Google has threatened to remove its search engine from Australia after the government introduced a law that would force tech giants, such as Facebook and Google, to pay for the content provided by local news publishers and broadcasters.
The landmark-setting law charges tech companies for circulating the stories of Australian broadcasters and publishers. The law has set off months-long discussions between the Australian government and Google and its fellow US tech company, Facebook. Google’s Australian managing director, Mel Silva has told Senate that the laws are “unworkable.”
“If this version of the code were to become the law, it would give us no real choice but to stop making Google Search available in Australia,” Silva said. Continuing, Ms Silva said Google would be unwilling to continue in the country with the financial and operational risks.
Last year, Facebook also threatened to disable Australian users from sharing news content on the platform if the law was to go through. On Friday, Facebook executive Simon Milner repeated this to the Senate hearing as a “worst-case consequence.” Milner also said Facebook gained little commercial benefit from news content.
Both firms argue that news content on their platforms drives readers to news organizations’ websites, benefitting them. US trade representatives have asked Australia to reconsider.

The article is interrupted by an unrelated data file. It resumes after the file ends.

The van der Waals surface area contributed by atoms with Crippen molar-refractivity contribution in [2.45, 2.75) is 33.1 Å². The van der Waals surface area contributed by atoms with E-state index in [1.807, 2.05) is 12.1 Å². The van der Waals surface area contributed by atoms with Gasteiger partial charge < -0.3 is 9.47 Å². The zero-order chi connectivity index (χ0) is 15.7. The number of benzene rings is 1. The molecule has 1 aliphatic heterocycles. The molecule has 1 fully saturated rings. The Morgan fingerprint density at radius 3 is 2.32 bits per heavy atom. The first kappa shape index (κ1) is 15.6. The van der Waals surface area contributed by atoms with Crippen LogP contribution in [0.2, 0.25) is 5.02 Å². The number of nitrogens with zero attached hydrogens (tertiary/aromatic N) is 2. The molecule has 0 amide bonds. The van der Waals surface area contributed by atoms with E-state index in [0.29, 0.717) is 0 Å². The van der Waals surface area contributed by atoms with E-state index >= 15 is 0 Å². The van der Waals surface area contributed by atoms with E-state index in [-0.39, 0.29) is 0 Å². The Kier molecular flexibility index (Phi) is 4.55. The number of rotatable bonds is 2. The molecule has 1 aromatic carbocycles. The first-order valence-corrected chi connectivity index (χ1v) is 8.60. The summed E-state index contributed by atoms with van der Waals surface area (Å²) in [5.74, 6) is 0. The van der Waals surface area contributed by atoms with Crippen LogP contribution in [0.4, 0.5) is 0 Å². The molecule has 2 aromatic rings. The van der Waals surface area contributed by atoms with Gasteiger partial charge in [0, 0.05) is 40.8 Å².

Australian Prime Minister Scott Morrison has accused google of “blackmail”, promising Australian lawmakers would not submit to threats.
“Let me be clear,” he told reporters. “Australia makes our rules for things you can do in Australia.”
Google is the dominant search engine in Australia. The Australian government has introduced the law to pay for customers they gain through journalism. The law might also have been introduced due to the decrease in Australian news industry revenue, while Google’s revenue has simultaneously increased. Out of the $3.7bn gross revenue Google earned in Australia in 2019, $7.7m of their revenue came from news content. Out of every $100 spent on digital advertising, the Australian news industry only receives $19.
If Google were to withdraw their services from Australia, a country where they have little market competition, Australians would be forced to use other alternatives, such as Bing and Yahoo. Google argues that the laws go against the free-flowing ocean of information that the internet is supposed to provide.
Google has run ads on its platform to advocate their case in Australia.
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